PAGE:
Back at it again. 2000 Trees is proving to be a little gem of a festival, with increasingly bigger names booked over the last few years, it’s a good way to kick off the summer season in true festival fashion, while being surrounded by gems of up and coming great bands. It’s proved to be a stepping stone for some big names.
Upon arriving to the magical fields of Upcote Farm I was hit by the blistering heat and the queues were feeling it; suncream was being passed around like being abroad and the beers were in full flow.
1. Haggard Cat
The first band I saw at the festival this year were performing on top of the Signature Brew bar, it turned out to be a great way to get people to visit their early mainstage performance on the Saturday.
The band only consists of only two members, similar to Royal Blood but their energy was great and got the festival off to a unique start.
I’ve seen SHVPES a few times before, including last year. Performing in the Cave Tent, the circle pits were in full swing early on and allowed the early birds to expend some energy after arriving. Plus it was a great way of escaping the blistering sun.
Griffin looked as confident as ever and the band, evolving musically, have upped their game on stage. They seem confident and driven, I’ll keep an eye out for when they next play locally.
3. Palm Reader
I was looking forward to catching these guys. With a mix of hardcore and progressive elements (Black Peaks?), the post-hardcore outfit were focused and had a point to prove while performing. The crowd moved about quite abit and they will have gained some fans in the process.
The post-hardcore scene is taking off; progressive/experimental elements becoming more and more prominent in recent years with the success of Northlane and Enter Shikari.
4. Arcane Roots
Arcane Roots have been on the tip of everyone’s tongue at the moment. Their work has been praised by some big magazines such as Kerrang! and Rocksound.
They are well known for their work being a mix of so many different genres including post-hardcore, with some piano work in their latest record. They struggled to get going during their forest session as the electronica/keyboard seemed to have issues.
They pulled it out of the park during their mainstage session however, lead singer Andrew Groves unleashing some devilishly shrieked lyrics but then at times beautiful high pitched singing. What a talent.
5. Black Honey
The rebellious Black Honey were comfortable onstage and a fair few piled in to catch them, a mix of Arctic Monkey’s casual style indie mixed with the rocky grunge of Nirvana.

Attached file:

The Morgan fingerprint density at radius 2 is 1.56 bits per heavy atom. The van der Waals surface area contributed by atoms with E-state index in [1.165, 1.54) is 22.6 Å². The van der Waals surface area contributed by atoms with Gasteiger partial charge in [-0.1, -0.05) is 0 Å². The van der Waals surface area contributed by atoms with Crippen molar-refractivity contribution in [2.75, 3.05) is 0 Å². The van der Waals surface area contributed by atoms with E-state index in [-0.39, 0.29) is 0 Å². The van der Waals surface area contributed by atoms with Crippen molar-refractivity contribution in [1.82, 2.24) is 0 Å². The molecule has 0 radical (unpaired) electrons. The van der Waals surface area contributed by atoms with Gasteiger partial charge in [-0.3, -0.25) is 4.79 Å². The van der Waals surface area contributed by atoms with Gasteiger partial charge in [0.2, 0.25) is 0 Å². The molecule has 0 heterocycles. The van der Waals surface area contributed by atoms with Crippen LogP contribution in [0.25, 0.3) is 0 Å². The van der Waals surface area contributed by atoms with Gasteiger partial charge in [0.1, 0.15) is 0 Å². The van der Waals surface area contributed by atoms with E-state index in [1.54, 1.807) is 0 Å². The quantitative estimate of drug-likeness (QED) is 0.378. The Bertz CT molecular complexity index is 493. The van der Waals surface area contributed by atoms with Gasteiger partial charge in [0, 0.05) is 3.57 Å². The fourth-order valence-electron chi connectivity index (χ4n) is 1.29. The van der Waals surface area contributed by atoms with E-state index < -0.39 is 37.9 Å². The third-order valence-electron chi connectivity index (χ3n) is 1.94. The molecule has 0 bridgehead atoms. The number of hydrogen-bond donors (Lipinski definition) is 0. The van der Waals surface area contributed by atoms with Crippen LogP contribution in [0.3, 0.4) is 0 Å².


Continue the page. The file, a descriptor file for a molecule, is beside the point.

I liked what I saw from them, they suited the vibe of the festival well and I expect to see them back soon, only higher up the bill, they commanded the tent from the get go.
Yorkshire rockers Marmozets have played the festival before and it has played a role in their success, getting a higher and higher slot everytime they play, similar with Download Festival.
They played a nice mix of old and new material and lead singer Becca is as strong as ever onstage, thanking the crowd for singing along many times throughout their set. One lad behind me whispered to his mate, ‘They’re going to be bigger than Bring Me the Horizon one day’.
They’re popular and having signed to the massive Roadrunner Records even before releasing an album then great things lie ahead for them.
7. At The Drive In
A band I’d been anticipating ever since the announcement, casually strolling onstage and greeting the crowd with a wave like System of a Down did at Download the other year.
The frontman Cedric got right into his routine of diving Ashley Young style across different parts of the stage, his unique dance moves filling in the gaps between jumps.
Their success with the younger crowd really suprised me, the music from this band is not very melodic and very classic punk rather than the poppy stuff drawing in the crowds these days. It was a great spectacle to see the songs being sung back to the band word for word.
Cedric took a moment during their set to reference the current Presidential situation of the US, stating ‘We are not all like that, man’, with reference to Fascism in particular.
‘One Armed Scissor’, this song went down a treat, the conviction of Rage Against the Machine with the groovy bass of Red Hot Chili Peppers.
Day One down, let’s see what tomorrow brings. Hopefully a little shade.
Review and Photographs: Neale Hayes